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4 Reasons Why India’s Largest Ever Contingent To Rio Came Back With Only 2 Medals

By Kasturi Sanap:

Rio Olympics contributed 2 medals to the total medal tally of India. India’s performance in the Olympics has always been dismal. Certainly, Michael Phelps’ vitrine has just as many Olympic medals than the collective medals won by our country over the years. Since 1980, we managed to get just one gold in individual performances in the Olympics. Continuing the legacy of pitiful performance at Olympics, the largest Indian contingent to the Olympic village is returning back to its home country with a disappointing medal haul. While many have blamed the stars (read: Indian Olympians) for the poor show, the below par performance has paved way for thorough introspection in the whole system generating our stars. Let’s have a look at the factors leading to such a deplorable defeat in the Olympics:

1. Sporting culture: A popular WhatsApp message reads, “We’ll win more medals at Olympics when our P.T. teacher stops using P.T. period for teaching lessons from the books.” “Kheloge kudoge toh banoge kharab, padhoge likhoge toh banoge navaab.” (“You will become great if you study, but you will destroy your future if you play”)We have prioritised academic education over all the extra-curricular activities. Sports has always had a backseat vis-à-vis education. When we speak about India lacking sports culture, many will disagree because we take cricket analogous to sports. However, a synchronised sporting culture is the need of an hour to save the country from the contemptible defeat at sporting events like Olympics.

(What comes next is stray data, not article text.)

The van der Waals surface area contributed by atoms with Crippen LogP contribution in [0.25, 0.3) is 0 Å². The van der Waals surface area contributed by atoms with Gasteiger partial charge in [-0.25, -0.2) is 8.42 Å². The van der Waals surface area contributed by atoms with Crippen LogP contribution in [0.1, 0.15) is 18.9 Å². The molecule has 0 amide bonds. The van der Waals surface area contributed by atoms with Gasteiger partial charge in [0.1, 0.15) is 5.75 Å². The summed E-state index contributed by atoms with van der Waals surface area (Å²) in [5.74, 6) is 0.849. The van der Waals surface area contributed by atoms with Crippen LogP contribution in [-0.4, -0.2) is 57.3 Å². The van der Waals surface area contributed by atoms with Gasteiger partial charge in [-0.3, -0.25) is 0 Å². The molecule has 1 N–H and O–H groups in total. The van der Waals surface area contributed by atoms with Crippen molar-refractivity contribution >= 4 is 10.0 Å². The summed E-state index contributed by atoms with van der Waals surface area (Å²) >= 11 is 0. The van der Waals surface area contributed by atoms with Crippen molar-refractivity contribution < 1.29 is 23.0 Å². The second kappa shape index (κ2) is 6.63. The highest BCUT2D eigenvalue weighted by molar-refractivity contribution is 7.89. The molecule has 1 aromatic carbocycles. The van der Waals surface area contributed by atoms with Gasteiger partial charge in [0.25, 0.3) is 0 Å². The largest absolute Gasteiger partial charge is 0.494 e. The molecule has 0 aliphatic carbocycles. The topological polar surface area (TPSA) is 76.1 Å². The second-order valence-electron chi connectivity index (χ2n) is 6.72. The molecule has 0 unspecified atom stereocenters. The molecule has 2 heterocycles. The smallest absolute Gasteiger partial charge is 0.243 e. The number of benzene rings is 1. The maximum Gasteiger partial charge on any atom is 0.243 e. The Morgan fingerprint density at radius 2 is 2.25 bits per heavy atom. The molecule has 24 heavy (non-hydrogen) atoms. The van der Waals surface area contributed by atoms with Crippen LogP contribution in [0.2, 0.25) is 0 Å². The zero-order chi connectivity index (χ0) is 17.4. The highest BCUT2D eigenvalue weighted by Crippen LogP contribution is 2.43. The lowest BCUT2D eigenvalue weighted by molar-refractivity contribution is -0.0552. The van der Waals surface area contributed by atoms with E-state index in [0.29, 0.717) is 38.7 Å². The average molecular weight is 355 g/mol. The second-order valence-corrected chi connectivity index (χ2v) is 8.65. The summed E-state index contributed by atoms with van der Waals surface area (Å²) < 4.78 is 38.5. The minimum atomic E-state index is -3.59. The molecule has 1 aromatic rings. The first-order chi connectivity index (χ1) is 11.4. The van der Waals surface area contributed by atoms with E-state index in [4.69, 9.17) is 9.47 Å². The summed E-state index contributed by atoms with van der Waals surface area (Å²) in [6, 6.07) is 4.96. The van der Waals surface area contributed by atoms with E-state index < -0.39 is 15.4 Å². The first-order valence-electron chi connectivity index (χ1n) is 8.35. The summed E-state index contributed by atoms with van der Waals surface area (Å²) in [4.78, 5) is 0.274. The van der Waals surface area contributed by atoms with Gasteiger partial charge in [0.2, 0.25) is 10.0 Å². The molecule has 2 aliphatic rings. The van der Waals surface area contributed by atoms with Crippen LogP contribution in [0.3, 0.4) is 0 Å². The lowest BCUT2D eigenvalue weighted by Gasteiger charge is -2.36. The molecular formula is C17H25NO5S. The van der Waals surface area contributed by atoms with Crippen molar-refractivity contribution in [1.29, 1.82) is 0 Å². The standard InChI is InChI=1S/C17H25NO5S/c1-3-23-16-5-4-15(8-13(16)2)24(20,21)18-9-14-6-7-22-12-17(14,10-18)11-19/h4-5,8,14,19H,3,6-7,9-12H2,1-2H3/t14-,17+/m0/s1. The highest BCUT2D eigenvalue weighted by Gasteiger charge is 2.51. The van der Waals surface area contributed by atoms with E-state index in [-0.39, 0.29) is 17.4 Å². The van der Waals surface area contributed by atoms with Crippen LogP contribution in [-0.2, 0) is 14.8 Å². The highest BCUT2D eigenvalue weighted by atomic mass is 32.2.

2. Money: Most Indians blame our economic condition for nearly all failures. They say the government will spend its money on sports and sportsmen after it’s done with feeding the empty stomachs of the poor. But then why do countries like Kenya who has a low capita income than India still manages to perform better than us? So money is definitely not the only variable contributing to a nation’s success at the Olympics. Sportsmen complain about the lack of resources being a major hindrance in their dream for medal. Lack of resources doesn’t always mean lack of money. The system is at fault here. Very little of the sanctioned amount actually goes in providing support to these sportsman. The poor planning and execution of the budget allows corruption to seep in the system. The country witnessed the substandard treatment given to sportsmen at the Olympics this year. A physiotherapist is sent to the Olympic village only after the gymnast reaches the finals, athletes are fed with peanuts on Independence Day, substandard material is provided to sportsman and many more to quote. Instead of spending money for sports, India should start investing in sports. Spending and investing are two different things. India has never invested in sports for the long term, it only expected miracles at the touch of a button.

3. Corruption and Politics in sports: More than anybody else, it is the politics and corruption in sports management that needs to be blamed. Vijay Goel did all to sabotage India’s image where millions put their best foot forward. India was called out for uncivil behavior. Just as sportspeople represent our country at the international podium so does the sports management. The system is fraught with bureaucracy, poor resource management, corruption, conflict of interest and transparency.

4. Media: The media has always tried to cash on cricket. Players participating in the Olympics were always ignored when they won accolades at international events and remained unsung heroes. Media remembers them only during the Olympics and tries to cash in on their failures. This behavior is not just non-supportive but also demoralising. In a country where Virat Kohli and Anushka get maximum footage before a match, Sakshi Malik makes news only after winning a medal. This is disheartening.

Considering all these factors, I think the stars did do a commendable job by at least competing with the international bests. Fault doesn’t lie in our stars, the whole system is at fault. India has a huge population, and human genetic potential is spread evenly across the world, so there are plenty of people in India with the potential to win Olympic medals. Only if we allow our stars to glow!